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I have been in my career for 16 years and I've hit a ceiling where my skills as a developer make me more attractive as a hands on developer than as a development manager. I have successfully lead teams in the past as a "pseudo-manager" where I have mentored/trained/managed project and team responsibilities, but I was still expected to take on daily coding tasks.

Truth be told, I don't think I'm as effective a coder as I was 5-10 years ago when my eagerness compensated for my limited experience. On the other hand, managers look at my experience and knowledge and would prefer to keep me as a tactical asset rather than strategic. When looking for direct hire positions as a manager, the majority of the jobs have a hard requirement of a degree and/or PMI certification. I don't have my degree and PMI requires a certain number of years as a project manager to even sit for the exam. I guess my question is how do I take my career beyond being a code slinger?

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    Will probably be better served by: area51.stackexchange.com/proposals/12887/it-careers-training ... – Karlson Apr 13 '12 at 20:09
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    If you think your skills are worse than 5-10 years ago then it sounds to me like you don't do enough self improvement in your free time. Despite what other people say with the work/life balance thing, it is the very, very rare job indeed that you can learn enough only on the job to continually grow your career and keep improving upon your skills. If you were really learning as you should then you should be a way better developer now than 5-10 years ago. You should be getting a lot more functionality accomplished in far less time. If not, then you've been neglecting your skills. – Dunk Apr 19 '12 at 21:33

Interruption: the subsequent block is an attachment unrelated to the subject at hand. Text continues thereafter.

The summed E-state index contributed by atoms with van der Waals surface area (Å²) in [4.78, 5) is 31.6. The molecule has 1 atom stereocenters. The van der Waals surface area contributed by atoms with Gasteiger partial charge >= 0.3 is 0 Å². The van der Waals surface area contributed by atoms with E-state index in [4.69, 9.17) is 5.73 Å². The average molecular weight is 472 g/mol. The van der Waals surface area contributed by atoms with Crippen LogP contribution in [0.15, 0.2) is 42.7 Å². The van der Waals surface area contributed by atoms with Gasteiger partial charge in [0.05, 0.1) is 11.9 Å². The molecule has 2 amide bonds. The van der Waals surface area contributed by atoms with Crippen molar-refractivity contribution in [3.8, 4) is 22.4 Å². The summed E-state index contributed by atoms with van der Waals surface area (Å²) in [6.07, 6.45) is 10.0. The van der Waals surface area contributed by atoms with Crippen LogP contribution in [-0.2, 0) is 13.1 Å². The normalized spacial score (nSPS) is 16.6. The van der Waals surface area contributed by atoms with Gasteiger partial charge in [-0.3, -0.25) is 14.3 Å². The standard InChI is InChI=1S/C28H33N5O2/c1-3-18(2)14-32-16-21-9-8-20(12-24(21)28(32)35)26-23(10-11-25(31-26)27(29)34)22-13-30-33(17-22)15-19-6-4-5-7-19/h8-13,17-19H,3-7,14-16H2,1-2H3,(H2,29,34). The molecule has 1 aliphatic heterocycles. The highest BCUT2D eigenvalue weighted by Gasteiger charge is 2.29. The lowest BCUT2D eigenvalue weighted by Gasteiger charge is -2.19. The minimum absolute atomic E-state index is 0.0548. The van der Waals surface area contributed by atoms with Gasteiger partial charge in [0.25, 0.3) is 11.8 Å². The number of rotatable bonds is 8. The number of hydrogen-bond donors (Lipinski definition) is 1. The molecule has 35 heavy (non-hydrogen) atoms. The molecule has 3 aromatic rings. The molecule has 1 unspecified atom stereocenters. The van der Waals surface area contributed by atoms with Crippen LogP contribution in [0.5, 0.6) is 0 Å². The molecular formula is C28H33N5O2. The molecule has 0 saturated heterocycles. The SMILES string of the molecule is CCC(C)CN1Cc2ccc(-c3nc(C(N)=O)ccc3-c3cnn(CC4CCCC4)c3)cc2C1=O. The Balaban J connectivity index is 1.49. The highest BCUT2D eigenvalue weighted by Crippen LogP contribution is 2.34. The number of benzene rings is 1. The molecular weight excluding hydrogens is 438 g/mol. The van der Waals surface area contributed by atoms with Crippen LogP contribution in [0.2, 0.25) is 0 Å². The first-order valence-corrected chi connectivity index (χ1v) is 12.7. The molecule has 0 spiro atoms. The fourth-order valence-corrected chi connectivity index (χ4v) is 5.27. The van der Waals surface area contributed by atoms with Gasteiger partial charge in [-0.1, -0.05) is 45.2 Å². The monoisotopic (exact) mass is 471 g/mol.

• @Dunk It's not that I haven't been improving, believe me I'm the biggest advocate of self-improvement. It's just that coding 40 hours a week just doesn't interest me anymore. Like I said, I'm more interested in decision making/directing ("the bigger picture") than being chin deep in code. – Michael Brown Apr 30 '12 at 12:40
  • @Dunk -- you bring up an excellent point -- that in the SE field, no on-the-job experience will keep you afloat for a prolonged period of time regardless of how awesome the opportunity is and comprehensive in terms of technology. however, that brings another question and that is: with technology evolving so rapidly, is the field of SE too high maintenance to keep yourself competitive, leaving you too little free time for leisure? In a field that evolves less rapidly, you have to spend less free time honing your skills. – amphibient Sep 27 '12 at 21:40
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If you are looking at the project manager direction, taking the PMP exam without the years as PM qualifies you for the CAPM. This then gives you a few years to get the "in the saddle" experience as a project manager. You may find your local university offers a project management course that meets the project management training required for the CAPM.

To get the degree requirement dealt with, you may want to look into first acquiring an associates degree from your local community college, then leveraging that to a 4 year degree at a later time. Most counties have a community college, and most community colleges offer evening classes, some even offer online courses. Many colleges only count courses 7 years old (or less) towards a bachelors, while the associate degree will "lock in" the first 2 years of school. This will let you take evening classes at a more leisurely pace suitable for someone with a family. I don't know about your state university system, but here in Colorado (and in my previous state of Florida), the state universities have to admit you (as a transfer student) if you have an associates from a community college in that state. So for older students who have to work and support a family, the community college to associates to state university to bachelors route is the most practical approach to getting that degree credential.